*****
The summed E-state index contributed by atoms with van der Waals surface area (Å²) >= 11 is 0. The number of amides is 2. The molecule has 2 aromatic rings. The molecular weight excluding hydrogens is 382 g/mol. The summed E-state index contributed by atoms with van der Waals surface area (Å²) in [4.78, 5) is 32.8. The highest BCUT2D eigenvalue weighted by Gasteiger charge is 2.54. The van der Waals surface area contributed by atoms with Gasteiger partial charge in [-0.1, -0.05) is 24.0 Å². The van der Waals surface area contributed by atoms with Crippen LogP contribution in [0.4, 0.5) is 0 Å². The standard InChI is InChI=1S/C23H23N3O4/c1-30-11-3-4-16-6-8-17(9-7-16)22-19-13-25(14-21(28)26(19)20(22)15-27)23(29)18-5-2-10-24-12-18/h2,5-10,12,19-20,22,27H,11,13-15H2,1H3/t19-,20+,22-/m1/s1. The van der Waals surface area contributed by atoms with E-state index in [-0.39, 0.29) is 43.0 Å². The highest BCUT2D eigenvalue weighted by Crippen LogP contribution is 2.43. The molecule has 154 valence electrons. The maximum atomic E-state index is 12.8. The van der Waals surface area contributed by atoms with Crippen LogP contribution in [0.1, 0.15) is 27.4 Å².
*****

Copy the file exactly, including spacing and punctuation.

The summed E-state index contributed by atoms with van der Waals surface area (Å²) >= 11 is 0. The number of amides is 2. The molecule has 2 aromatic rings. The molecular weight excluding hydrogens is 382 g/mol. The summed E-state index contributed by atoms with van der Waals surface area (Å²) in [4.78, 5) is 32.8. The highest BCUT2D eigenvalue weighted by Gasteiger charge is 2.54. The van der Waals surface area contributed by atoms with Gasteiger partial charge in [-0.1, -0.05) is 24.0 Å². The van der Waals surface area contributed by atoms with Crippen LogP contribution in [0.4, 0.5) is 0 Å². The standard InChI is InChI=1S/C23H23N3O4/c1-30-11-3-4-16-6-8-17(9-7-16)22-19-13-25(14-21(28)26(19)20(22)15-27)23(29)18-5-2-10-24-12-18/h2,5-10,12,19-20,22,27H,11,13-15H2,1H3/t19-,20+,22-/m1/s1. The van der Waals surface area contributed by atoms with E-state index in [-0.39, 0.29) is 43.0 Å². The highest BCUT2D eigenvalue weighted by Crippen LogP contribution is 2.43. The molecule has 154 valence electrons. The maximum atomic E-state index is 12.8. The van der Waals surface area contributed by atoms with Crippen LogP contribution in [0.1, 0.15) is 27.4 Å².